|07CONAKRY1347||2007-12-19 09:03:00||UNCLASSIFIED//FOR OFFICIAL USE ONLY||Embassy Conakry|
1. (SBU) In response to reftel request, Embassy provides the
following analysis of drug trafficking in Guinea. In addition,
reftels provide additional background information.
2. (SBU) The Government of Guinea (GoG) is engaged on drug
trafficking issues and has a specialized police unit that focuses
exclusively on drug trafficking cases. A number of GoG contacts
report that drug trafficking in Guinea is increasing and that the
country could be emerging as trafficking hub in the West Africa
region. Other than the specialized police anti-drug unit, which has
existed for decades, the GoG does not have a national counter-drug
strategy or other counter-drug initiatives.
3. (SBU) Embassy is not aware of any other bilateral efforts to
assist Guinea in counter narcotics.
4. (SBU) Guinean law enforcement, and specifically the anti-drug
unit successfully seized 278 kilos of cocaine between January and
October 2007 in a series of raids, but these seizures likely
represents a very small percentage of the total amount of drugs
passing through Guinea. In addition, the GoG's drug seizures and
arrests target the lower end of the trafficking network, basically
the 'mules,' or the people actually moving the drugs, often in small
quantities. Police do not have any defined strategy for pursuing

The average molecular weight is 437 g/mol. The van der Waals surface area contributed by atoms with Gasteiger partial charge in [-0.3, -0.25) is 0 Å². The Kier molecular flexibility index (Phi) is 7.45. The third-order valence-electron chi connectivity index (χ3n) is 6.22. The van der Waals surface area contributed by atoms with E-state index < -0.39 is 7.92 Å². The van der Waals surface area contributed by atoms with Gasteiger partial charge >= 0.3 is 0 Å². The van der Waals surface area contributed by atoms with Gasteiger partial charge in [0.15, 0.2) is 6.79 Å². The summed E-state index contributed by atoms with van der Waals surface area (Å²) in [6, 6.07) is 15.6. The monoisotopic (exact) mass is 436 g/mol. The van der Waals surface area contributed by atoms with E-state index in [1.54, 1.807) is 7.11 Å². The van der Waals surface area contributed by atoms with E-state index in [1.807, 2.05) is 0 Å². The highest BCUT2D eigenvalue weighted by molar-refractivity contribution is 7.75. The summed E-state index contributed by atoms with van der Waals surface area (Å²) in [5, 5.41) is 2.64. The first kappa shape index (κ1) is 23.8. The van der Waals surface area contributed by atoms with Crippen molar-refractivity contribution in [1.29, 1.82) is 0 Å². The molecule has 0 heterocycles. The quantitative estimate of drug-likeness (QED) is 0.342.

the leaders of these trafficking rings, some of whom are reportedly
linked to the highest levels of the Guinean government.
Furthermore, the police lack the training and investigative skills
necessary to effectively launch a cohesive counter-narcotics
program. Rampant corruption throughout all levels of government
also hampers anti-narcotics efforts.
5. (SBU) The police anti-drug unit is specifically dedicated to
counter-narcotics. However, its officers have next to no equipment
and lack training on basic policing and investigative techniques,
let alone counter-narcotics strategies.
6. (SBU) Guinea's current legal framework provides minimal support
for counter-drug efforts.
7. (SBU) Drug interdiction at the airports is limited to basic
search and seizure. In some cases, police officials said seizures
resulted when they identified a suspicious individual. Endemic
corruption means that some individuals may pay off police officials
as they transit the country in order to avoid detection. Screening
at the maritime port is virtually nonexistent and it is suspected
that significant quantities of drugs are entering the country via
small boats that can easily slip between the ships and the docks.
Chemical labs for forensic analysis are nonexistent. Safeguarding
of evidence is another problem as seized drugs routinely disappear.